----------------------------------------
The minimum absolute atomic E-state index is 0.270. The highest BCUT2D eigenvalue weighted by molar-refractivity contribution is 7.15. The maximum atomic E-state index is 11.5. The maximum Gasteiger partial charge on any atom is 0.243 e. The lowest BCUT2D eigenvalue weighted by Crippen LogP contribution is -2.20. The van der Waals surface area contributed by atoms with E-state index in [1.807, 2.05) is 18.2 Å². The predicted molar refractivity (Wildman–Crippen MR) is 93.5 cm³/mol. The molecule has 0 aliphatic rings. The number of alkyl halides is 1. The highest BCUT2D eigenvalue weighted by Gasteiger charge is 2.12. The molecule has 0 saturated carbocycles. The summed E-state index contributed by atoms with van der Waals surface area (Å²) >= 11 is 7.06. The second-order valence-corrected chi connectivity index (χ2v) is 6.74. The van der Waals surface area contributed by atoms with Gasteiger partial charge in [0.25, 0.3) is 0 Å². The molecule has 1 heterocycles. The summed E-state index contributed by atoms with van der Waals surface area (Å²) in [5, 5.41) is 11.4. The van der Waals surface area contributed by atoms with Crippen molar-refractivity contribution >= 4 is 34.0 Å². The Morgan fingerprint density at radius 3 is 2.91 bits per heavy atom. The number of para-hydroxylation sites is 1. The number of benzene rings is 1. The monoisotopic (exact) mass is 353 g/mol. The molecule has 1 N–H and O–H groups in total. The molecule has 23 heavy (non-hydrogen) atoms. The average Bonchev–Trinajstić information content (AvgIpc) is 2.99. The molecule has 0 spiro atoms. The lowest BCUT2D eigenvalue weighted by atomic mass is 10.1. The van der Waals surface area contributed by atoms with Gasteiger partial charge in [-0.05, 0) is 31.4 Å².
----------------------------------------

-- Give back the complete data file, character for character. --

The minimum absolute atomic E-state index is 0.270. The highest BCUT2D eigenvalue weighted by molar-refractivity contribution is 7.15. The maximum atomic E-state index is 11.5. The maximum Gasteiger partial charge on any atom is 0.243 e. The lowest BCUT2D eigenvalue weighted by Crippen LogP contribution is -2.20. The van der Waals surface area contributed by atoms with E-state index in [1.807, 2.05) is 18.2 Å². The predicted molar refractivity (Wildman–Crippen MR) is 93.5 cm³/mol. The molecule has 0 aliphatic rings. The number of alkyl halides is 1. The highest BCUT2D eigenvalue weighted by Gasteiger charge is 2.12. The molecule has 0 saturated carbocycles. The summed E-state index contributed by atoms with van der Waals surface area (Å²) >= 11 is 7.06. The second-order valence-corrected chi connectivity index (χ2v) is 6.74. The van der Waals surface area contributed by atoms with Gasteiger partial charge in [0.25, 0.3) is 0 Å². The molecule has 1 heterocycles. The summed E-state index contributed by atoms with van der Waals surface area (Å²) in [5, 5.41) is 11.4. The van der Waals surface area contributed by atoms with Crippen molar-refractivity contribution >= 4 is 34.0 Å². The Morgan fingerprint density at radius 3 is 2.91 bits per heavy atom. The number of para-hydroxylation sites is 1. The number of benzene rings is 1. The monoisotopic (exact) mass is 353 g/mol. The molecule has 1 N–H and O–H groups in total. The molecule has 23 heavy (non-hydrogen) atoms. The average Bonchev–Trinajstić information content (AvgIpc) is 2.99. The molecule has 0 spiro atoms. The lowest BCUT2D eigenvalue weighted by atomic mass is 10.1. The van der Waals surface area contributed by atoms with Gasteiger partial charge in [-0.05, 0) is 31.4 Å².